They shared a dormitory near his private bedroom, and locals said he liked to have seven or eight of them by his side at all times.
Despite his family’s huge size, Ziona told Reuters in a 2011 interview he wanted to grow it even further.
“I am ready to expand my family and willing to go to any extent to marry,” he said.
“I have so many people to care for and look after, and I consider myself a lucky man.”
(Reporting by Alasdair Pal and Adnan Abidi in New Delhi; Editing by Raissa Kasolowsky)
Huawei CFO seeks publication ban on HSBC documents in U.S. extradition case
Huawei Chief Financial Officer Meng Wanzhou on Monday will seek to bar publication of documents her legal team received from HSBC, a request opposed by Canadian prosecutors in her U.S. extradition case who say it violates the principles of open court.
Meng’s legal team will present arguments in support of the ban in the British Columbia Supreme Court.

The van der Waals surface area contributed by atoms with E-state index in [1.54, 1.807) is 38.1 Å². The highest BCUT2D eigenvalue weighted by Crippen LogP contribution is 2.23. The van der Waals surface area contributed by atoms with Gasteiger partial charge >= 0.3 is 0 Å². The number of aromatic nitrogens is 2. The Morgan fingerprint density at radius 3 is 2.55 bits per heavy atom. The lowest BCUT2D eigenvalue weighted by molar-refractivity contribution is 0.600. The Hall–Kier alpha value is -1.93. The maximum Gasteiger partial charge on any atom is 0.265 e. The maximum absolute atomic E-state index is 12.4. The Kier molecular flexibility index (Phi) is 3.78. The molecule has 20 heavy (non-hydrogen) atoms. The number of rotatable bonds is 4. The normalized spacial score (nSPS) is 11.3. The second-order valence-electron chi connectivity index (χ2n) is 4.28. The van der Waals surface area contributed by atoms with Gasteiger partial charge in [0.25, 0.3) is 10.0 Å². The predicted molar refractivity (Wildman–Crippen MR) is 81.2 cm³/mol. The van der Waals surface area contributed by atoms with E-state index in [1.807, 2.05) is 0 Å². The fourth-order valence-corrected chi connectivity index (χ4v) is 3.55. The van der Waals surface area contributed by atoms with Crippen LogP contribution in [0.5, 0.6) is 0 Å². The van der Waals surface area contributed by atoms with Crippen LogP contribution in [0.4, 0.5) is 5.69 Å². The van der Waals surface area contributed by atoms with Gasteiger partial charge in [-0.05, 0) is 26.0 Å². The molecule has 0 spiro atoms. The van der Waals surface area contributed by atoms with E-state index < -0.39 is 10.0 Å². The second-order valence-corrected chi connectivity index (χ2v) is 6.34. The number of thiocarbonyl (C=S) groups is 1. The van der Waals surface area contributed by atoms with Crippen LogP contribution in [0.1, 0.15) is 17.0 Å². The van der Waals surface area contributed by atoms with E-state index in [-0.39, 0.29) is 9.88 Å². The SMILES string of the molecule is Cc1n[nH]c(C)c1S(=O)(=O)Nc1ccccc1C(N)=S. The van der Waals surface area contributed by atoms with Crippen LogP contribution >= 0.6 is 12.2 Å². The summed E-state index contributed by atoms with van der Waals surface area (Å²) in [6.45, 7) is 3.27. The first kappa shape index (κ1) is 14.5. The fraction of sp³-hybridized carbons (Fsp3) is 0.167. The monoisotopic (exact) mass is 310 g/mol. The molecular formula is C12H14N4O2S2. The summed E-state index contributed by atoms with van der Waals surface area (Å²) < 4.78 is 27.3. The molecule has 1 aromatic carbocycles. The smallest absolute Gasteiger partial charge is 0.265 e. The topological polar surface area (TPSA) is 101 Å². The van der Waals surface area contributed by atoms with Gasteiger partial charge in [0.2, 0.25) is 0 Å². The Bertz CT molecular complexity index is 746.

Meng, 49, was arrested at Vancouver International Airport in December 2018 on a warrant from the United States, where she faces charges of bank fraud for allegedly misleading HSBC about Huawei Technologies Co Ltd’s business dealings in Iran and potentially causing the bank to break U.S. sanctions on business in Iran.
She has been under house arrest in Vancouver for more than two years and fighting her extradition to the United States. Meng has said she is innocent.
Lawyers for Huawei and HSBC in Hong Kong agreed to a release of the documents in April to Meng’s legal team on the condition that they “use reasonable effort” to keep confidential information concealed from the public, according to submissions filed by the defense on Friday.
Prosecutors representing the Canadian government argued against the ban, saying in submissions filed the same day that “to be consistent with the open court principle, a ban must be tailored” and details should be selectively redacted from the public, rather than the whole documents.
A consortium of media outlets, including Reuters News, also opposes the ban.
The open court principle requires that court proceedings be open and accessible to the public and to the media.
It is unclear what documents Huawei obtained from HSBC, but defense lawyers argue they are relevant to Meng’s case.
Meng’s hearing was initially set to wrap up in May but Associate Chief Justice Heather Holmes granted an extension to allow the defense to read through the new documents.
Hearings in the extradition case are scheduled to finish in late August.
(Reporting by Moira Warburton in Vancouver; Editing by Howard Goller)